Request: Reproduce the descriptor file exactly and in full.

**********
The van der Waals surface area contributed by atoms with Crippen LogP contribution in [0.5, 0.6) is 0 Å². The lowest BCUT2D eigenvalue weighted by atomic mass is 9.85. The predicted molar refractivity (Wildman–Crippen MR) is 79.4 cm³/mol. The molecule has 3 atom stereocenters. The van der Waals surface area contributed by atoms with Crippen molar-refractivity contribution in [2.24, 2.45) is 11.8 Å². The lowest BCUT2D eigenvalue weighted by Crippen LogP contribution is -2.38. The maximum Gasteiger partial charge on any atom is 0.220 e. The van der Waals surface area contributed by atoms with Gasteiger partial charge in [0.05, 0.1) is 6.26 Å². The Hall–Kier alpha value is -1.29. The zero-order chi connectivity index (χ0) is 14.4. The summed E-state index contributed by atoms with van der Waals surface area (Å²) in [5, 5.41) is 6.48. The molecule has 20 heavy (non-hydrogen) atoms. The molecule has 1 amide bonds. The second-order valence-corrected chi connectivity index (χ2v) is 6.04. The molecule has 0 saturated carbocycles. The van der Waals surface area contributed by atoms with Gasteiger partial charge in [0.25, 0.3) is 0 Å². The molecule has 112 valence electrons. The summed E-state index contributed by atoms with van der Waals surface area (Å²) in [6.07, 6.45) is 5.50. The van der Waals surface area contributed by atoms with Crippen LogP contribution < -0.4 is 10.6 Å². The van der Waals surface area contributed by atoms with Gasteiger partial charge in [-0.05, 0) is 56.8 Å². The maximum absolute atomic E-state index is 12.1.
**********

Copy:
The van der Waals surface area contributed by atoms with Crippen LogP contribution in [0.5, 0.6) is 0 Å². The lowest BCUT2D eigenvalue weighted by atomic mass is 9.85. The predicted molar refractivity (Wildman–Crippen MR) is 79.4 cm³/mol. The molecule has 3 atom stereocenters. The van der Waals surface area contributed by atoms with Crippen molar-refractivity contribution in [2.24, 2.45) is 11.8 Å². The lowest BCUT2D eigenvalue weighted by Crippen LogP contribution is -2.38. The maximum Gasteiger partial charge on any atom is 0.220 e. The van der Waals surface area contributed by atoms with Gasteiger partial charge in [0.05, 0.1) is 6.26 Å². The Hall–Kier alpha value is -1.29. The zero-order chi connectivity index (χ0) is 14.4. The summed E-state index contributed by atoms with van der Waals surface area (Å²) in [5, 5.41) is 6.48. The molecule has 20 heavy (non-hydrogen) atoms. The molecule has 1 amide bonds. The second-order valence-corrected chi connectivity index (χ2v) is 6.04. The molecule has 0 saturated carbocycles. The van der Waals surface area contributed by atoms with Gasteiger partial charge in [0.25, 0.3) is 0 Å². The molecule has 112 valence electrons. The summed E-state index contributed by atoms with van der Waals surface area (Å²) in [6.07, 6.45) is 5.50. The van der Waals surface area contributed by atoms with Crippen LogP contribution < -0.4 is 10.6 Å². The van der Waals surface area contributed by atoms with Gasteiger partial charge in [-0.05, 0) is 56.8 Å². The maximum absolute atomic E-state index is 12.1.